Sunday, July 29, 2007

5 Lessons From Triathlon

I'm in my 3rd year as an intermediate level triathlete, and have noticed that there are some parallels to software development. Some of these aren't new but I find the similarities to be interesting. (Many of these are true for all kinds of hobbies.)

Machines are brutally honest

Whether its developing code, or running a 10K, the stopwatch and unit tests show no mercy. Emotion and passion have their place, but the cold hard facts are, well, cold and hard.

Give the problem to your subconscious solver

I am constantly amazed at the power of taking a break or coming back to a problem after a night's rest. The subconscious mind is a powerful thing. This is true for many hobbies (anything that distracts us), but I think especially for endurance sports. It is easy to let go of a problem if you are going 18 mph (29 kph) on a bicycle.

Interestingly, of the 3 sports, the swim is often the most pensive for me. After 45 minutes in the pool, all of the world's problems seem solved. Many of these blog posts originated in the pool.

Learn tricks from the community

I have a blog post on the importance of talking to fellow IDE users about the tool: you can learn a ton of new things.

Similarly, in triathlon, there are a zillions tricks that people use to reduce time, especially in transition. One example: some hardcore types will clip their bike shoes into the bike prior to the race. After the run segment, they ditch their running shoes and hop onto the bike at a run (barefoot), and wiggle their feet into the bike shoes at 8+ mph. This is entirely analogous all of those wonderful keyboard shortcuts in Idea, Eclipse, etc.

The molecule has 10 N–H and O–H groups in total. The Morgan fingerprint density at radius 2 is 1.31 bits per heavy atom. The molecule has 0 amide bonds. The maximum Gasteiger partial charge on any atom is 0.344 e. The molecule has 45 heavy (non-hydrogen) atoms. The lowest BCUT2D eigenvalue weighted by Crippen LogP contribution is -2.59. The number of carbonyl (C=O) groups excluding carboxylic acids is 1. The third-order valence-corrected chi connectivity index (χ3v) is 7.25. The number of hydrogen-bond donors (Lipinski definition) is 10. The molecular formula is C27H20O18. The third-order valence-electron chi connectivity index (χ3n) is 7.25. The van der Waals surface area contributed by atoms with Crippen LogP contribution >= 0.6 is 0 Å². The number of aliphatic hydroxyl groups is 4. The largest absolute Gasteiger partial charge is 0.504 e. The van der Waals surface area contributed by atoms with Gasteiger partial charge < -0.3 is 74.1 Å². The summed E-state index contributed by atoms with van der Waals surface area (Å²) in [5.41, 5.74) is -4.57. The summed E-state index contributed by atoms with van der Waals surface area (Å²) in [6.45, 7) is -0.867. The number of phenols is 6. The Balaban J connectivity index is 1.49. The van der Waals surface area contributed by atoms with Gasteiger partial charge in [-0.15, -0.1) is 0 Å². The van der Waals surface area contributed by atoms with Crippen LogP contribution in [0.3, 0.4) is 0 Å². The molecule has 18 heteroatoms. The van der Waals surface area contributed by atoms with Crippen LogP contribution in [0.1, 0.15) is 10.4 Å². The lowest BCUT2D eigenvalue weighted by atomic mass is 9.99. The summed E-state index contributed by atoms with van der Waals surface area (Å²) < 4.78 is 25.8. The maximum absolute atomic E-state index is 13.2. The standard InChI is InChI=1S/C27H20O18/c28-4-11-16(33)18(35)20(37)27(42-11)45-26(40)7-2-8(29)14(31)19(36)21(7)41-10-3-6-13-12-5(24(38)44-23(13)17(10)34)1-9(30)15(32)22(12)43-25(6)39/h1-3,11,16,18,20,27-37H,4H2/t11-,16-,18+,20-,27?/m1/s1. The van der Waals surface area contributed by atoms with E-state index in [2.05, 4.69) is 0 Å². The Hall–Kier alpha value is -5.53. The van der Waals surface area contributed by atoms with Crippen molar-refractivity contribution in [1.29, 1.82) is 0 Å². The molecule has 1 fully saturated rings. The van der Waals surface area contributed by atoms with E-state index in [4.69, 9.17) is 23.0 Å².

Variety is fun

If I don't want to swim, I can bike. If it's raining, I'll run on the treadmill. Options! And yet I am still doing something. That's cool.

The point here is so obvious that I can't bring myself to write it. How about: Swim, Bike, Run sure seems isomorphic to Scala, Beanshell, Ruby *wink*. (Though I recommend Groovy over Beanshell).

Challenge is growth

Not all triathlons are the famed, insane "Ironman": the distances vary all over the map. I signed up for a triathlon in September: it is a distance that I honestly don't know if I can do. We'll see, but it has certainly given me motivation to train more.

A colleague recently pointed out a similar phenomenon for learning comp sci: volunteer to write an article, teach a class, or give a JUG presentation. If you don't know the subject well enough, then all the better: because you're gonna have to. It's a frightening X weeks of preparation but exhilarating.

And it's a great feeling to hear the applause at the finish line.

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